Architects will often find themselves involved in 'second generation' adjudications; a developer/client may be dissatisfied with the outcome of an adjudication it has brought against, or received from, its contractor, and then use that as the springboard for adjudication relief against the architect.

(Alternatively, the client may threaten secondary referral as a consequence of its primary adjudication going wrong, in order to persuade the architect to support the process without charging an extra fee. ) The popularity of design and build as a procurement route (with the contractor being the architect's employer) also makes the architect's involvement more likely in contractor/ developer disputes. For all the potential pitfalls, however, an architect need not necessarily fear being dragged into the consequences of a developer/contractor adjudication because, even if the independent assessment arrives at a different conclusion, this will not necessarily render the architect liable.

Furthermore, the possibility of being a direct party to an adjudication can be turned to an architect's commercial advantage. Very often architects' fee claims are frustrated by counterclaims from the client. These in turn bring about the involvement of insurers. If one also adds the time that the architect will need to devote to defending the counterclaim, very often all those involved on the architect's side will wish that they had never embarked upon the fee-reclamation exercise.

A properly worded adjudication referral notice, in conjunction with a suitable agreed adjudication procedure in the appointment contract on the part of the architect, could successfully separate the fee issues and any performance counterclaim issues. This would be likely to discourage a tactical counterclaim, because the opponent would already have had to make payment in respect of the fees - thereby placing the architect in funds and in good odour with its insurers.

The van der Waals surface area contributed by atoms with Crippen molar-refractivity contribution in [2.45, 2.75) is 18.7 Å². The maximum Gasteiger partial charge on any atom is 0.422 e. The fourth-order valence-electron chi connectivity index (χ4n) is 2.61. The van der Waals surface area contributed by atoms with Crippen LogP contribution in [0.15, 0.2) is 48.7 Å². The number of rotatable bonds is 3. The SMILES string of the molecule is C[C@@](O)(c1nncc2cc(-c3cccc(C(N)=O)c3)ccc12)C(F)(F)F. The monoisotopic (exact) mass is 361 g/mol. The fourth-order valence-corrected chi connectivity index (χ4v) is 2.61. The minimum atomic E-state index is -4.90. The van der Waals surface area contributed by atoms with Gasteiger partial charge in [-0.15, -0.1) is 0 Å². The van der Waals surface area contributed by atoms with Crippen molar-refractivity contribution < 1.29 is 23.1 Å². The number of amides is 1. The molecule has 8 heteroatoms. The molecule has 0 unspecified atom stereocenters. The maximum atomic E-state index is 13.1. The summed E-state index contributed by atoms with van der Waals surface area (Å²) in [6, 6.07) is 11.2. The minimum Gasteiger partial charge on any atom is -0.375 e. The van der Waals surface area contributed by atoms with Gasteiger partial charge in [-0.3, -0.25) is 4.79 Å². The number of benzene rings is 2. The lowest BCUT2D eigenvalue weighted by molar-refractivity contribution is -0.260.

Given that architects are now becoming more involved in adjudications - whether directly, or in the slipstream of other parties' adjudications - certain principles help to navigate this treacherous territory.

Attention should be paid at the outset to negotiating proper adjudication provisions in appointment terms so that, should these be triggered, they are as favourable as possible to the architect, both commercially and in terms of the way that the assessment of the architect's performance will be conducted.

If, nevertheless (as could happen with this truncated process) the assessment from the adjudicator does not turn out to have taken all relevant factors into consideration, or is a misleading snapshot, there needs to be the facility to refer these issues on for ultimate determination.

With these basic protections in place, the process may start to appear altogether less daunting and may even be useful in isolating a fee claim or - where an architect's performance has been found wanting - in identifying this in a cost-effective manner.

Mark Klimt is a partner in Fishburns solicitors